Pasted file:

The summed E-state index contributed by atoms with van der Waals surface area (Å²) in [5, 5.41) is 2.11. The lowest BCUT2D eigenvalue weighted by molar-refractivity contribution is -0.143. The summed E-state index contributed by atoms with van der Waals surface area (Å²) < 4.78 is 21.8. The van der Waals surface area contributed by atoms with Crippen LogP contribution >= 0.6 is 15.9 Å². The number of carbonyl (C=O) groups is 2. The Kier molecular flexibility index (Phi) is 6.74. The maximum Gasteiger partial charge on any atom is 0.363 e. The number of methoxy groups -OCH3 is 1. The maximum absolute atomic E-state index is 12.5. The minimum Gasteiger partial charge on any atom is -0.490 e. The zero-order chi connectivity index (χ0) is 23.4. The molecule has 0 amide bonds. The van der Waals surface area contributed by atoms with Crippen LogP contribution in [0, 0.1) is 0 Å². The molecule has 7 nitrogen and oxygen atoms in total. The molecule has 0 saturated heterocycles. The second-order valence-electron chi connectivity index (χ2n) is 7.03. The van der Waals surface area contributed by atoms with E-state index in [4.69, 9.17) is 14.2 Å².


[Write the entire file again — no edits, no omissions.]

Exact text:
The summed E-state index contributed by atoms with van der Waals surface area (Å²) in [5, 5.41) is 2.11. The lowest BCUT2D eigenvalue weighted by molar-refractivity contribution is -0.143. The summed E-state index contributed by atoms with van der Waals surface area (Å²) < 4.78 is 21.8. The van der Waals surface area contributed by atoms with Crippen LogP contribution >= 0.6 is 15.9 Å². The number of carbonyl (C=O) groups is 2. The Kier molecular flexibility index (Phi) is 6.74. The maximum Gasteiger partial charge on any atom is 0.363 e. The number of methoxy groups -OCH3 is 1. The maximum absolute atomic E-state index is 12.5. The minimum Gasteiger partial charge on any atom is -0.490 e. The zero-order chi connectivity index (χ0) is 23.4. The molecule has 0 amide bonds. The van der Waals surface area contributed by atoms with Crippen LogP contribution in [0, 0.1) is 0 Å². The molecule has 7 nitrogen and oxygen atoms in total. The molecule has 0 saturated heterocycles. The second-order valence-electron chi connectivity index (χ2n) is 7.03. The van der Waals surface area contributed by atoms with E-state index in [4.69, 9.17) is 14.2 Å².